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What is an electromyography?
Electromyography (EMG) measures muscle response or electrical activity in response to a nerve’s stimulation of your muscle. The test is used to help detect nerve and muscle problems.
During the test, your doctor will insert one or more small needles (also called electrodes) through your skin into your muscle. The electrical activity picked up by the electrodes is then displayed on a monitor in the form of waves. An audio-amplifier is used so the activity can be heard.
EMG measures the electrical activity of your muscle during rest, slight contraction, and forceful contraction. Muscle tissue does not normally make electrical signals during rest. When an electrode is inserted, a brief period of activity can be seen, but after that, no signal should be present.
After all of the electrodes have been inserted, you may be asked to contract your muscle, for example, by lifting or bending your leg. The action potential (size and shape of the wave) that this creates on the monitor give information about the ability of your muscle to respond to nerve stimulation. As your contract your muscle more forcefully, more and more muscle fibers are activated, producing action potentials.
A healthy muscle will show no electrical activity (no signs of action potential) during rest, only when it contracts. However, if your muscle is damaged or has lost input from nerves, it may have electrical activity during rest. When it contracts, its electrical activity may produce abnormal patterns.
An abnormal EMG result may be a sign of a variety of muscle or nerve disorders, including:
- Polymyositis (an inflammatory muscle disease that causes decreased muscle power)
- Muscular dystrophy (a chronic genetic disease that progressively affects muscle function)
- Myasthenia gravis (a genetic or immune disorder that occurs at the point where the nerve connects with the muscle)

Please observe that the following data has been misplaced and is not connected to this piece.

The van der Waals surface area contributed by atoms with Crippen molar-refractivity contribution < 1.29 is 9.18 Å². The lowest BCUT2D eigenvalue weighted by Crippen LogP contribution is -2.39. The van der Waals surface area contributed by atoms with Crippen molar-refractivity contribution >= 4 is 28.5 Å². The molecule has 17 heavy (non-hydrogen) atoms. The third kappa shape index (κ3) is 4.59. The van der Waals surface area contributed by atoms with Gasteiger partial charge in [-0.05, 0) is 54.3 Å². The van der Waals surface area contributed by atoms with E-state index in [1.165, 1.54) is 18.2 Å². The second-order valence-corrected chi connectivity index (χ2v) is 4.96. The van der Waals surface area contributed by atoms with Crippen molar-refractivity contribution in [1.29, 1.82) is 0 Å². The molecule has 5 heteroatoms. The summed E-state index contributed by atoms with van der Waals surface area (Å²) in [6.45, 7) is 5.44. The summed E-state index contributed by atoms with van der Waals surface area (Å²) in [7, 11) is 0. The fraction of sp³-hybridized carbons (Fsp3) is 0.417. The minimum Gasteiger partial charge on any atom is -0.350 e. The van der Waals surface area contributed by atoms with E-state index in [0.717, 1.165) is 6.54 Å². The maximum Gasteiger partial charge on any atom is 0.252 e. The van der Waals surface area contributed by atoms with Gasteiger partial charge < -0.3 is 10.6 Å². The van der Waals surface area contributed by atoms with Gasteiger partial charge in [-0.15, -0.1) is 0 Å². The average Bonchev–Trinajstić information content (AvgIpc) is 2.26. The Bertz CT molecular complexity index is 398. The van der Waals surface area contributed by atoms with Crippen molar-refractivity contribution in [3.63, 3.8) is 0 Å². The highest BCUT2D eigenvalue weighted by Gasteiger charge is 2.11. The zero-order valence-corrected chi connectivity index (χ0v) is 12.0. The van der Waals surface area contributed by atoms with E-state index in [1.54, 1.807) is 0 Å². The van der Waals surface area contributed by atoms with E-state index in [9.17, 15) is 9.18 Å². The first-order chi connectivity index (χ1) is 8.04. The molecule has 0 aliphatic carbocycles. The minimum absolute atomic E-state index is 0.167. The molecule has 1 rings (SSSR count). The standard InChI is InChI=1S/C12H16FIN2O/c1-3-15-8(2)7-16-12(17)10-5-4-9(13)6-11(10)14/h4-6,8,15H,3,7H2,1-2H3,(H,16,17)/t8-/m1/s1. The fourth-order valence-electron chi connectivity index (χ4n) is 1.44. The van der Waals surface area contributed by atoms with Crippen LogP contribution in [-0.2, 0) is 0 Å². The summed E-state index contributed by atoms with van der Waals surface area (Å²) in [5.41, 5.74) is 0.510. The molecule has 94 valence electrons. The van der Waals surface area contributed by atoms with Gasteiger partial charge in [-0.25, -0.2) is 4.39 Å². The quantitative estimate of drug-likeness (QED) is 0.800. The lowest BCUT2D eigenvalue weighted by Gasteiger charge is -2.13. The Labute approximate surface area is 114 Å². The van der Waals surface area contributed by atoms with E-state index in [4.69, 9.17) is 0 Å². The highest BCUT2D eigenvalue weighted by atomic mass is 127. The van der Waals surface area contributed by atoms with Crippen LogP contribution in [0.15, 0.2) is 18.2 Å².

- Myotonic (stiff) muscles
A related test that may be done is a nerve conduction velocity (NCV) test. This is also called a nerve conduction study (NCS). NCV is a measurement of the speed of conduction of an electrical impulse through a nerve. NCV can determine nerve damage and destruction, and is often done at the same time as EMG. Both tests help detect the presence, location, and extent of diseases that damage the nerves and muscles.
Why might I need an EMG?
EMG is often used along with nerve conduction velocity (NCV) to tell the difference between a muscle problem and a nerve problem. NCV detects a problem with the nerve, whereas EMG can detect a problem with the muscle.
EMG may be done to find the cause of symptoms, such as muscle weakness, deformity, stiffness, and shrinkage. It may be used to detect whether someone is having true muscle weakness or weakness because of pain or psychological reasons.
EMG may be used to evaluate many problems or disorders, including:
- Neuromuscular diseases, such as myasthenia gravis
- Motor problems, such as involuntary muscle twitching
- Nerve compression or injury, such as carpal tunnel syndrome
- Nerve root injury, such as sciatica
- Muscle degeneration, such as muscular dystrophy